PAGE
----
World War II rape survivor and human rights activist Jan Ruff-O'Herne has died in Adelaide aged 96.
Ms Ruff-O'Herne was one of the so-called "comfort women" who were repeatedly raped and beaten by occupying Japanese soldiers after the invasion of Indonesia.
"Her story of survival is a tribute to her strength and courage, and she will be sorely missed not only here in South Australia, but around the world," SA Attorney-General Vickie Chapman said on Tuesday.
Ms Ruff-O'Herne died on Monday surrounded by her family.
She famously broke decades of silence in 1992 and told her story after being moved by the plight of Korean War rape victims as they made appeals for justice.
In 1994 she published a memoir which documented her struggles and then in 2007 Ms Ruff-O'Herne went to Washington to give testimony before a US congressional panel.
The panel overwhelmingly endorsed a resolution urging Japan to apologise for coercing the women to work as sex slaves during the war.
Ms Chapman said Ms Ruff-O'Herne had worked determinedly for decades to support the plight of all "comfort women" and for the protection of women in war and armed conflict.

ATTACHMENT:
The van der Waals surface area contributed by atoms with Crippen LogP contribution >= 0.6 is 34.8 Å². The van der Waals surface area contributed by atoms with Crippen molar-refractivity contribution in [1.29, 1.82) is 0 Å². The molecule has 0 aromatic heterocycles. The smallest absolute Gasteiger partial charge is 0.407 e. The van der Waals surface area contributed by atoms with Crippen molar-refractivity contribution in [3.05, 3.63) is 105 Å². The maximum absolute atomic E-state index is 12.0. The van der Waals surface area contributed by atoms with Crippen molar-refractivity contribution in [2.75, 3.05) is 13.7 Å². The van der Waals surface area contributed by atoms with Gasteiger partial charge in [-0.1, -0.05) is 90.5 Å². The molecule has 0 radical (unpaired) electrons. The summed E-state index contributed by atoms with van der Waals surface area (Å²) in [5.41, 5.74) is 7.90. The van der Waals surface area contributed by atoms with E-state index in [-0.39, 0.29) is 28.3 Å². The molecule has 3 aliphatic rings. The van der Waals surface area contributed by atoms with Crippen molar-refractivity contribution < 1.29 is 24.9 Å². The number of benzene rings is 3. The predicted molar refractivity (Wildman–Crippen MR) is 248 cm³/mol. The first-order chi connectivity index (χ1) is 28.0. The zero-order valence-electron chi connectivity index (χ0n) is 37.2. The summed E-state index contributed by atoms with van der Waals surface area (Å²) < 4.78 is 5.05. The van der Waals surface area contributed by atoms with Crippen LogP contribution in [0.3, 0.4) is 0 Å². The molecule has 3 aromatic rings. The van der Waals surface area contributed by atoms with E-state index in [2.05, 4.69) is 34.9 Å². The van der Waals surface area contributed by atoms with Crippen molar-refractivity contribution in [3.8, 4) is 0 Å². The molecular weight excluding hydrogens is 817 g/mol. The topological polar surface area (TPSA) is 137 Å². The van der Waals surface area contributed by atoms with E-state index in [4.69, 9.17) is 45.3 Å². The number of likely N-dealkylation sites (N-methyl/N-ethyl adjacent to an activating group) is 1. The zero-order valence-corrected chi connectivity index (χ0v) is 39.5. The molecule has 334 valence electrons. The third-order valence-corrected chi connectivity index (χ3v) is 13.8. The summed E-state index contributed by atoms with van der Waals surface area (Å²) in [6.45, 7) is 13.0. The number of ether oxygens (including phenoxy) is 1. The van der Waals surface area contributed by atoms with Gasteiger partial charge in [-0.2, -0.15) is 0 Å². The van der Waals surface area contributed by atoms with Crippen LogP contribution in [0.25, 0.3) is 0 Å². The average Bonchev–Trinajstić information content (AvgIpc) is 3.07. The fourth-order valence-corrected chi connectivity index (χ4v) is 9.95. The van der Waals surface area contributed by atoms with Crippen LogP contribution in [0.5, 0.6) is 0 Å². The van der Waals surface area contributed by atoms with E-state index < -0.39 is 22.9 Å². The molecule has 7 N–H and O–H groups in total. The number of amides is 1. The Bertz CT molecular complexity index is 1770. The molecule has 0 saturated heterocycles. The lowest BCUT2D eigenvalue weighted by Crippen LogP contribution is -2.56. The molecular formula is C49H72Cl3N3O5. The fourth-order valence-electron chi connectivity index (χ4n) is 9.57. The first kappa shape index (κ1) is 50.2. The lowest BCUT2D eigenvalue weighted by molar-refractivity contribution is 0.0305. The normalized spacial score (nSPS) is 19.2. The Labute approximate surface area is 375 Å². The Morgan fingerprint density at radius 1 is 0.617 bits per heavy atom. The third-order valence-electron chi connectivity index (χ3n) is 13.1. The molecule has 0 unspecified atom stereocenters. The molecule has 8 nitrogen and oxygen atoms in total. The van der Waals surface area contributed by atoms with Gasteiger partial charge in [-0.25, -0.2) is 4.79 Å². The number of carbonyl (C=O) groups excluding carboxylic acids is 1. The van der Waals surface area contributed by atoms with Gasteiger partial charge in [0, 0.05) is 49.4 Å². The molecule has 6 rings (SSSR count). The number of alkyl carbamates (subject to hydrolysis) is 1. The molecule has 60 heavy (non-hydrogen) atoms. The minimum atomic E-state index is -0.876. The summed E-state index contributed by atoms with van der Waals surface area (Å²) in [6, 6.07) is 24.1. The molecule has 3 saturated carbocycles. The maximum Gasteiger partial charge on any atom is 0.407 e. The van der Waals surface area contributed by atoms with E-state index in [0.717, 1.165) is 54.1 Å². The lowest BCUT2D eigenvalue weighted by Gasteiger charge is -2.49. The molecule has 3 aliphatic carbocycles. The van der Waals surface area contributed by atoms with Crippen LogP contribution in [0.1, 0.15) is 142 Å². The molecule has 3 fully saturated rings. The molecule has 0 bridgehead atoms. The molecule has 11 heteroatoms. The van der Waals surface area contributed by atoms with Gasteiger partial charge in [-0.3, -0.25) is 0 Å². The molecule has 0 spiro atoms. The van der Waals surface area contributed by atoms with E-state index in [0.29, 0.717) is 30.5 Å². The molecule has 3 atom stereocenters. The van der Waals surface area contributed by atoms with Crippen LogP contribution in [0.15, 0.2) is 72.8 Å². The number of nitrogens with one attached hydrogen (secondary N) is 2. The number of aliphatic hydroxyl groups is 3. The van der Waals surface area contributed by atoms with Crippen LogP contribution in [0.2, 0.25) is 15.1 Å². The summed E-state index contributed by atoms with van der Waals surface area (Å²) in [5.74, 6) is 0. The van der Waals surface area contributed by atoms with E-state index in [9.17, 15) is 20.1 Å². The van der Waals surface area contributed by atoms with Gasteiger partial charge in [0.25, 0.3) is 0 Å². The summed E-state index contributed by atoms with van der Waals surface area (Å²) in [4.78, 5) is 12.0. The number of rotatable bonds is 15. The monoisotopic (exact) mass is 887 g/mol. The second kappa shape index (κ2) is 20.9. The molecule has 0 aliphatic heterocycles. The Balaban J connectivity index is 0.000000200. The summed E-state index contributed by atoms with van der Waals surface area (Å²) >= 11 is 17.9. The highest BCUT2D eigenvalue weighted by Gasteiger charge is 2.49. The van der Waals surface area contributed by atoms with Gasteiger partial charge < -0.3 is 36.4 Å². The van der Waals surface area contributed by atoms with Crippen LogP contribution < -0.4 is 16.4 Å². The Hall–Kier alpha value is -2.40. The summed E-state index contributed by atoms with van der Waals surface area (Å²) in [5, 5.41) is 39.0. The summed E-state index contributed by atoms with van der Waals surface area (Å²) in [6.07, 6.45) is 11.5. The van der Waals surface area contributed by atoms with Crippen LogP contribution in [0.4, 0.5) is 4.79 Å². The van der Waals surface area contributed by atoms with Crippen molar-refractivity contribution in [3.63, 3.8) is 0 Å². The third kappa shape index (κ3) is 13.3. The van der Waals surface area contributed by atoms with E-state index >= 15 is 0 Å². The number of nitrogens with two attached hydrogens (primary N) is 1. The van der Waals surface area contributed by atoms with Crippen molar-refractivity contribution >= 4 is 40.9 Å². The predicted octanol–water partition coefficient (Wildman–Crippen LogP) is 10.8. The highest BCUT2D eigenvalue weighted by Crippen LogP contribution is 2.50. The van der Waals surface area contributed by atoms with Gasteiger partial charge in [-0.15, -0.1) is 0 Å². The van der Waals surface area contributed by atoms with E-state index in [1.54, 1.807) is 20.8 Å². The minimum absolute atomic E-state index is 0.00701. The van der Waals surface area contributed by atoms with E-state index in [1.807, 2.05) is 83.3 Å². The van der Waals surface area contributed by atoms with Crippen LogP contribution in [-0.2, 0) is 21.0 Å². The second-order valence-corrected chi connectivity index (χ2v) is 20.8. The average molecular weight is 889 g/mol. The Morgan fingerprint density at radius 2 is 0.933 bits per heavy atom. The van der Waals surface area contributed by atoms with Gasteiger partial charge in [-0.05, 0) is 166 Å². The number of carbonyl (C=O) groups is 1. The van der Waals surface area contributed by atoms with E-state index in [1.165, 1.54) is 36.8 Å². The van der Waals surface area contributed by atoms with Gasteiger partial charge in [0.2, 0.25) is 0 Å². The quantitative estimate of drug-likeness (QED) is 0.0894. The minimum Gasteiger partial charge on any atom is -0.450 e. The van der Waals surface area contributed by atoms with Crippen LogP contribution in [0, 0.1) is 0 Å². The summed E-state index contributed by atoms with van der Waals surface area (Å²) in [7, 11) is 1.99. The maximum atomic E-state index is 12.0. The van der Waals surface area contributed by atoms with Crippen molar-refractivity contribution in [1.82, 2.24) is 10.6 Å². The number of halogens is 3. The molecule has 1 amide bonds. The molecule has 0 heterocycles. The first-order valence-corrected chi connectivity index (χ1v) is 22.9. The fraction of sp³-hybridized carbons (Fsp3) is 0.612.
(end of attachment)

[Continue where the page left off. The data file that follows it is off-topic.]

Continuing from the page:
"I have always admired her extraordinary capacity to forgive and her preparedness to break her silence and to tell the world of her suffering in the hope that it will assist future generations to protect the women and children of today and of the future," she said.
"She has worked with the Human Rights Commission, International Red Cross, and Amnesty International, speaking in Australia, New Zealand, Japan, the US and UK, the Netherlands and many other countries, sharing her incredible story."
Ms Ruff-O'Herne was made an Officer in the Order of Australia in 2002 and in 2004 received a centenary medal from Prime Minister John Howard for her contribution to Australian society.
Australian Associated Press